17. The method according to claim 15 where said tion comprises a rubbery material which is essentially airimperyious when vulcanized.

18. The method according to claim 17 Where the rubbet in said self-sealing composition contains additionally a rubbery polymer other than said 'polyacrylate in an amount of from about 10 to 90% by weight, the balance being essentially said polyacrylate.

19. The method according to, claim 18 where said rubbery polymer in saidself-sealing composition comprises a polymer of isobutylene.

20. The method according to claim 18 where said rubbery polymer in said self-sealing composition cornprises a copolymer of at least 50% by weight of butadiene-l,3 and the balance styrene.

r 16 21. The method according to ,claim 18 where 'said rubbery polymer in said self-sealing'composition comprises natural rubber. f

22. The method according to claim 18 "where said rubbery polymer in said self-sealing composition comprises a copolymer of at least 50% ,by weight of butadiene-l,3' and the balance methyl acrylate.

References Cited in the file of this patent

Patent Citations
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Referenced by
Citing PatentFiling datePublication dateApplicantTitle
US3956563 *Aug 7, 1973May 11, 1976Akustikbyran AbAssembly for applying thin damping layers in building structures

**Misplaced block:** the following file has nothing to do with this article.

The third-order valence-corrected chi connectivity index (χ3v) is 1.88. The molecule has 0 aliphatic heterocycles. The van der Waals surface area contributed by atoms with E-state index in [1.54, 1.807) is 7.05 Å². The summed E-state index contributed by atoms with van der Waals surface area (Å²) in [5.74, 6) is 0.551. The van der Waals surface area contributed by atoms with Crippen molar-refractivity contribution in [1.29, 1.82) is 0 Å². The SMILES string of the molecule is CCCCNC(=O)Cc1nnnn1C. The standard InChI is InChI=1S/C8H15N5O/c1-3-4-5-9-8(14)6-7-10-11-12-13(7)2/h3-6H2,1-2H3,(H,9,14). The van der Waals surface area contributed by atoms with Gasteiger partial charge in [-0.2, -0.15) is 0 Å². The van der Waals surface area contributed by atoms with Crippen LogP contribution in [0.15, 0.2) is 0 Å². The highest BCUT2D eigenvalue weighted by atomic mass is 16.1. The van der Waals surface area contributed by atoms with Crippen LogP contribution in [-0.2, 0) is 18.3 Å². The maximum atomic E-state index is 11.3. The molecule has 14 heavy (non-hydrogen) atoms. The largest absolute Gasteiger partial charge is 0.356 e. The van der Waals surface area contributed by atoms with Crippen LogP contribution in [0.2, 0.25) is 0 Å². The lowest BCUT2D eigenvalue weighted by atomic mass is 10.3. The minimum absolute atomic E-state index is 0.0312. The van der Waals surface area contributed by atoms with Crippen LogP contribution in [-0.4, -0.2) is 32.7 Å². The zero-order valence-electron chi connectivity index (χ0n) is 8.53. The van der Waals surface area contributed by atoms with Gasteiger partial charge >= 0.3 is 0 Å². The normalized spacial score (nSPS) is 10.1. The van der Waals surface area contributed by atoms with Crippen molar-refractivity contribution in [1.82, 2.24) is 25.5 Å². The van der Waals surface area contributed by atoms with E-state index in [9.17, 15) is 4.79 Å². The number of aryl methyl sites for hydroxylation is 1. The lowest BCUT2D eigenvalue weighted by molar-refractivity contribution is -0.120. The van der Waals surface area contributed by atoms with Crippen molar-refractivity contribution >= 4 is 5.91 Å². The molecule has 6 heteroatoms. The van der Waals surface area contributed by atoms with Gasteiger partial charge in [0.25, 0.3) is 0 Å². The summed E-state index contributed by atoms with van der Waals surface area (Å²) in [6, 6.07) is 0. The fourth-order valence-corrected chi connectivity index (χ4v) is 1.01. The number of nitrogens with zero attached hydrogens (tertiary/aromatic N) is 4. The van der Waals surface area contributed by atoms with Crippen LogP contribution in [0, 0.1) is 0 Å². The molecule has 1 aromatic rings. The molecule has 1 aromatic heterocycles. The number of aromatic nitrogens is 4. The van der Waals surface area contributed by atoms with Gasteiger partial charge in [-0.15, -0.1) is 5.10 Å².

US4090546 *Dec 21, 1976May 23, 1978Bridgestone Tire Company LimitedPuncture-sealing pneumatic tire and a method of producing the tire
US4161202 *Jun 18, 1973Jul 17, 1979The B. F. Goodrich CompanyClosed-cell cellular rubber
US4163467 *Jun 8, 1973Aug 7, 1979The Goodyear Tire & Rubber CompanySelf-sealing pneumatic tire
US4186042 *Jul 24, 1974Jan 29, 1980The B. F. Goodrich CompanyPuncture sealing tire
US4210187 *Jun 14, 1978Jul 1, 1980The Goodyear Tire & Rubber CompanyPneumatic tire having self-sealing feature
US4282052 *Jan 14, 1980Aug 4, 1981The Goodyear Tire & Rubber CompanyMethod of preparing a self-sealing pneumatic tire
US4294730 *Oct 2, 1979Oct 13, 1981Dunlop LimitedGelled lubricant composition for run-flat tires comprising polybutene acrylic or polyolefin gelling agent and particulate solid puncture sealing material
US4300614 *Aug 28, 1979Nov 17, 1981The Yokohama Rubber Co., Ltd.Puncture sealant for a tire
US4304281 *Feb 8, 1977Dec 8, 1981Dunlop LimitedLubricants
US4359078 *Aug 4, 1980Nov 16, 1982The Goodyear Tire & Rubber CompanyPneumatic tire having puncture sealing feature and method of making same
US4376231 *Aug 21, 1981Mar 8, 1983Bell Telephone Laboratories, IncorporatedCommunication cable sealed with a re-enterable sealing tape
US4665963 *Oct 19, 1984May 19, 1987Polysar LimitedPneumatic tire inner liner having puncture sealing characteristics
US8316903Oct 1, 2007Nov 27, 2012The Goodyear Tire & Rubber CompanyPneumatic tire having built-in sealant layer and preparation thereof
US8329778Oct 9, 2008Dec 11, 2012Tyrdel Research PTY, Ltd.Sealing composition
US8617333Sep 20, 2007Dec 31, 2013The Goodyear Tire & Rubber CompanyPneumatic tire having built-in sealant layer and preparation thereof
US8895640Nov 12, 2012Nov 25, 2014Trydel Research Pty LtdSealing composition
WO2009046496A1 *Oct 9, 2008Apr 16, 2009Terence DowelImproved sealing composition
Classifications
U.S. Classification152/504, 156/306.9, 156/115
International ClassificationB60C1/00, B60C5/04, B29C73/16, B29C73/20
Cooperative ClassificationB29D2030/0691, B29D2030/0695, B29C73/20, B29C73/163, B29L2023/245, B29L2031/712, B60C1/00, B29D30/0685, B29L2030/00, B60C1/0008, B60C5/04
European ClassificationB29D30/06Z3, B29C73/20, B60C1/00, B29C73/16C, B60C5/04, B60C1/00F